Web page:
Swords and Wizardry is another RPG set in a fictional, dark ages world. Wizards roam the land and can cast spells, there are goblins in the forests and dragons in the dungeons. In all corners of the world there are opportunities for brave men, women, elves and dwarves to go, have adventures, and return laden with gold and treasure.
Dungeons and Dragons has been published in several editions and forms. Swords and Wizardry aims to present some of the earliest rules published. Players can take the role of a fighter/warrior, a wizard, or a cleric. Your character may be a human, an elf, or a dwarf. Readers with some experience in RPGs may ask, "what about hobbits? What about playing a thief?" These elements were introduced in later editions of Dungeons and Dragons and thus are not found here. The rules do include lists of monsters you may encounter, spells for the wizard and cleric to cast, and lists of magical treasures and items which you may find.
Coming on the heels of my post on Labyrinth Lord a person might wonder whether there is any significant difference between the two games. Swords and Wizardry is certainly a simpler product. While it lacks specific rules in several areas the text repeatedly encourages players to alter or augment the existing rules. This is very much in the spirit of Dungeons and Dragons, which in its early form absolutely begged to be modified and tinkered with. One might imagine that industrious players will come up with rules for hobbits, undersea adventures, magical flying boats, who knows? That emphasis on "take these rules and make them your own" is a nice touch.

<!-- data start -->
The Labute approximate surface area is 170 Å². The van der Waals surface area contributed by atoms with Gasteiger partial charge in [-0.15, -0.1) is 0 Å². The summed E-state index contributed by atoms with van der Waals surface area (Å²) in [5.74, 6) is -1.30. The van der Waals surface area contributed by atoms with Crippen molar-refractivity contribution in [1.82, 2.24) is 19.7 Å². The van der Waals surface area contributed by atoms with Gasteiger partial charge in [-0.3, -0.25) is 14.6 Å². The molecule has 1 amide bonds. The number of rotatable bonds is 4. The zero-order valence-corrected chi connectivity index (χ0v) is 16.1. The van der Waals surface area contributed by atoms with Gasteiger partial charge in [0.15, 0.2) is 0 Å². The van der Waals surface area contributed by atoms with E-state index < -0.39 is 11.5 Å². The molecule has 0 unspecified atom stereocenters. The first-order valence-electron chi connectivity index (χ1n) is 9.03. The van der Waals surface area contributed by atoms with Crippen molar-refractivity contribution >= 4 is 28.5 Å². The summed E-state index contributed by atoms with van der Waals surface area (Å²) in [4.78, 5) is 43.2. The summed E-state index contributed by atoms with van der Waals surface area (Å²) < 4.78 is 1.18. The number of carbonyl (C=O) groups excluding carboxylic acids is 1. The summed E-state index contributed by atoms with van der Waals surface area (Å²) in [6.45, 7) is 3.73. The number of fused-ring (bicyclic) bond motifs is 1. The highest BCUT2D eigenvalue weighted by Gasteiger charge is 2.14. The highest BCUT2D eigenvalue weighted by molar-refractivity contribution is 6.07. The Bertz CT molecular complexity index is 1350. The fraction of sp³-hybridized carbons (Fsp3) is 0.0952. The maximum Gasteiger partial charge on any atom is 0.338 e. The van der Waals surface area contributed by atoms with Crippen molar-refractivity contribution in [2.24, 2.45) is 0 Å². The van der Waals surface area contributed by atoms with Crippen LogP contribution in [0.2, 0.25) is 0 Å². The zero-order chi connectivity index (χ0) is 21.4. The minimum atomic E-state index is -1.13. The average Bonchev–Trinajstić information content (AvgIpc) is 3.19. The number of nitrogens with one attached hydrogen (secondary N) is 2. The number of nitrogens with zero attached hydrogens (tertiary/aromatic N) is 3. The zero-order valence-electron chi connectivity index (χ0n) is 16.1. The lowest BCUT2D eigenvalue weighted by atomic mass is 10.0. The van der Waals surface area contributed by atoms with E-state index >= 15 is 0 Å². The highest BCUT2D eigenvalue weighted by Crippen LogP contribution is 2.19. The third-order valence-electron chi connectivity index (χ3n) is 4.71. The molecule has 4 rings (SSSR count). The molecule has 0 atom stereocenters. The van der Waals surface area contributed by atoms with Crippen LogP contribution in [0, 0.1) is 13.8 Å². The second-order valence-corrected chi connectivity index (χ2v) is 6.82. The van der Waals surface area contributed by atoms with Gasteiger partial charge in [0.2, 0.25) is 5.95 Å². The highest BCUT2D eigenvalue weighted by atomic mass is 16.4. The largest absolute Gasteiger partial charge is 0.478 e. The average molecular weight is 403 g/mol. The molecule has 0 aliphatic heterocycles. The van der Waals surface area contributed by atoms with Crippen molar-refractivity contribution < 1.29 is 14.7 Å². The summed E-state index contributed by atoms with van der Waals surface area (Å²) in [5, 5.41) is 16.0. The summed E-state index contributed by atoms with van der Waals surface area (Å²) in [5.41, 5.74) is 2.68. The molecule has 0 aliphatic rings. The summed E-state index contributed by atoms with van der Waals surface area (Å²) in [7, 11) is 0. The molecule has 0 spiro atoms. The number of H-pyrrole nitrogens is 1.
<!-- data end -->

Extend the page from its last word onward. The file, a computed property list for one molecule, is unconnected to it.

I also found the rules of Swords and Wizardry easier to follow than those of Labyrinth Lord. Explanations flowed well and rules elements seemed to be presented in a more logical fashion. Neither set is crystal clear, but I felt that I could follow the former more easily.
The simplicity of Swords and Wizardry may verge on excessive for a modern player. Granted this is a clone of a vintage game and it's being played in that light but even nostalgia seekers may find it a tough one to fully engage in. For example, slightly stronger characters are about as effective as massively strong ones. Later versions of the game would award progressively higher benefits for progressively better strength, quickness, and toughness and I would find that hard to play without. Interestingly the publishers of Swords and Wizardry have addressed some of these thoughts with a free primer on old school role playing. I think it raises some valid points and is a worthwhile read for people used to playing modern role playing games.
As with Labyrinth Lord, one could ask who might enjoy these rules. I think they're a perfect introduction to RPGs for older children and teens with an interest in the games, assuming there is some adult who can offer tips and translation of odd terms. Swords and Wizardry is a free download so the price is certainly right. The rules will allow you to try out simple role playing and see if it suits you and your family. The writing style is slightly easier to follow than that of Labyrinth Lord, but players get fewer options in terms of the types of characters they can run. Perhaps in the end this is the best initial foray into RPGs, again assuming you have a more experienced player around to start things off. Without such a person I would look towards Zorcerer of Zo unless you have some very industrious and clever kids.
Swords and Wizardry is available free from Mythmere Games. They also offer some support material and an adventure pack.
Pros: cheap, simple, fun
Cons: may be too simple, little support material available
Beyond the Basics: just every role playing game ever published.